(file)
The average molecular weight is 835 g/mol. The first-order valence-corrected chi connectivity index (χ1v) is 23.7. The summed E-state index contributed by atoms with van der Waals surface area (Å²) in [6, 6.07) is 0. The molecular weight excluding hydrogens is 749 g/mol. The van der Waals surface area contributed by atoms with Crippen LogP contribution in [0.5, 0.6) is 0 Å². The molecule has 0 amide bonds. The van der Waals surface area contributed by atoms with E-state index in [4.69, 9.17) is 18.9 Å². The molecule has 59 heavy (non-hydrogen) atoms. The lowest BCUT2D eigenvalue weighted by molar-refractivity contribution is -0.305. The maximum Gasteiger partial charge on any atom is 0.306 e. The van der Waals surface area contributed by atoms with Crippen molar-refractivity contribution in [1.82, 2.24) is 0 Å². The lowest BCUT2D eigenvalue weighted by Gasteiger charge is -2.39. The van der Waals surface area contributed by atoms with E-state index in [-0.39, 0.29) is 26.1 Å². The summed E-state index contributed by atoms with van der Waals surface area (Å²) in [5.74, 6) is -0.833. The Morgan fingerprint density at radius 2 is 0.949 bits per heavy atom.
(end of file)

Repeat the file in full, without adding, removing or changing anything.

The average molecular weight is 835 g/mol. The first-order valence-corrected chi connectivity index (χ1v) is 23.7. The summed E-state index contributed by atoms with van der Waals surface area (Å²) in [6, 6.07) is 0. The molecular weight excluding hydrogens is 749 g/mol. The van der Waals surface area contributed by atoms with Crippen LogP contribution in [0.5, 0.6) is 0 Å². The molecule has 0 amide bonds. The van der Waals surface area contributed by atoms with E-state index in [4.69, 9.17) is 18.9 Å². The molecule has 59 heavy (non-hydrogen) atoms. The lowest BCUT2D eigenvalue weighted by molar-refractivity contribution is -0.305. The maximum Gasteiger partial charge on any atom is 0.306 e. The van der Waals surface area contributed by atoms with Crippen molar-refractivity contribution in [1.82, 2.24) is 0 Å². The lowest BCUT2D eigenvalue weighted by Gasteiger charge is -2.39. The van der Waals surface area contributed by atoms with E-state index in [-0.39, 0.29) is 26.1 Å². The summed E-state index contributed by atoms with van der Waals surface area (Å²) in [5.74, 6) is -0.833. The Morgan fingerprint density at radius 2 is 0.949 bits per heavy atom.